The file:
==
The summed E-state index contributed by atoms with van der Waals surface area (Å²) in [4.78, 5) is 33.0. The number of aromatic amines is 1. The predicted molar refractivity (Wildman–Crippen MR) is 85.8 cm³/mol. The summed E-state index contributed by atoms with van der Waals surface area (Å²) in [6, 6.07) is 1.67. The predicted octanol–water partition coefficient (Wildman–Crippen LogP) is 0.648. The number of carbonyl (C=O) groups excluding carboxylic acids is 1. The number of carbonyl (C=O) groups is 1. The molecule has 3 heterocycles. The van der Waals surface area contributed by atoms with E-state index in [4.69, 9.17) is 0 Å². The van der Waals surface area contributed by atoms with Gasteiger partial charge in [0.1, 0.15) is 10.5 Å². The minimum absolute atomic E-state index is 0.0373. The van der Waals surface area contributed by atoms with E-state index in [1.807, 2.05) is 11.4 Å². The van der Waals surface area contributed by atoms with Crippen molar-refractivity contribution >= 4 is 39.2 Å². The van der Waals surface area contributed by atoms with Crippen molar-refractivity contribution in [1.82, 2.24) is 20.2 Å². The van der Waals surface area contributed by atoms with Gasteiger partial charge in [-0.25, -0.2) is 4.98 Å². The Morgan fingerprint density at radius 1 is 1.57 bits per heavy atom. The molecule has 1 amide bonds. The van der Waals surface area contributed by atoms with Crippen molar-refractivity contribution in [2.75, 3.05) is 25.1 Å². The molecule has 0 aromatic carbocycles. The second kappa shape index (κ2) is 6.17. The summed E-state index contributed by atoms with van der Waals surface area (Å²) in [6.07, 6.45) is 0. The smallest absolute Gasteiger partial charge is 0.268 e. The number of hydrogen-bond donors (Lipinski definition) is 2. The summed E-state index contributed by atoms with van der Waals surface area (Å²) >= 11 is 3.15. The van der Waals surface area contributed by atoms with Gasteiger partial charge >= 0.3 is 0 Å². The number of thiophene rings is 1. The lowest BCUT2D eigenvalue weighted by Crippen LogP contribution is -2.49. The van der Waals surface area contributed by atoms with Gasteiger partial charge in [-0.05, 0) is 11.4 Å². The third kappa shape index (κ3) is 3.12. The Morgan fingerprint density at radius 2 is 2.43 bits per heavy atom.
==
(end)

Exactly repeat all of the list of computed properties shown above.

The summed E-state index contributed by atoms with van der Waals surface area (Å²) in [4.78, 5) is 33.0. The number of aromatic amines is 1. The predicted molar refractivity (Wildman–Crippen MR) is 85.8 cm³/mol. The summed E-state index contributed by atoms with van der Waals surface area (Å²) in [6, 6.07) is 1.67. The predicted octanol–water partition coefficient (Wildman–Crippen LogP) is 0.648. The number of carbonyl (C=O) groups excluding carboxylic acids is 1. The number of carbonyl (C=O) groups is 1. The molecule has 3 heterocycles. The van der Waals surface area contributed by atoms with E-state index in [4.69, 9.17) is 0 Å². The van der Waals surface area contributed by atoms with Gasteiger partial charge in [0.1, 0.15) is 10.5 Å². The minimum absolute atomic E-state index is 0.0373. The van der Waals surface area contributed by atoms with E-state index in [1.807, 2.05) is 11.4 Å². The van der Waals surface area contributed by atoms with Crippen molar-refractivity contribution >= 4 is 39.2 Å². The van der Waals surface area contributed by atoms with Crippen molar-refractivity contribution in [1.82, 2.24) is 20.2 Å². The van der Waals surface area contributed by atoms with Gasteiger partial charge in [-0.25, -0.2) is 4.98 Å². The Morgan fingerprint density at radius 1 is 1.57 bits per heavy atom. The molecule has 1 amide bonds. The van der Waals surface area contributed by atoms with Crippen molar-refractivity contribution in [2.75, 3.05) is 25.1 Å². The molecule has 0 aromatic carbocycles. The second kappa shape index (κ2) is 6.17. The summed E-state index contributed by atoms with van der Waals surface area (Å²) in [6.07, 6.45) is 0. The smallest absolute Gasteiger partial charge is 0.268 e. The number of hydrogen-bond donors (Lipinski definition) is 2. The summed E-state index contributed by atoms with van der Waals surface area (Å²) >= 11 is 3.15. The van der Waals surface area contributed by atoms with Gasteiger partial charge >= 0.3 is 0 Å². The number of thiophene rings is 1. The lowest BCUT2D eigenvalue weighted by Crippen LogP contribution is -2.49. The van der Waals surface area contributed by atoms with Gasteiger partial charge in [-0.05, 0) is 11.4 Å². The third kappa shape index (κ3) is 3.12. The Morgan fingerprint density at radius 2 is 2.43 bits per heavy atom.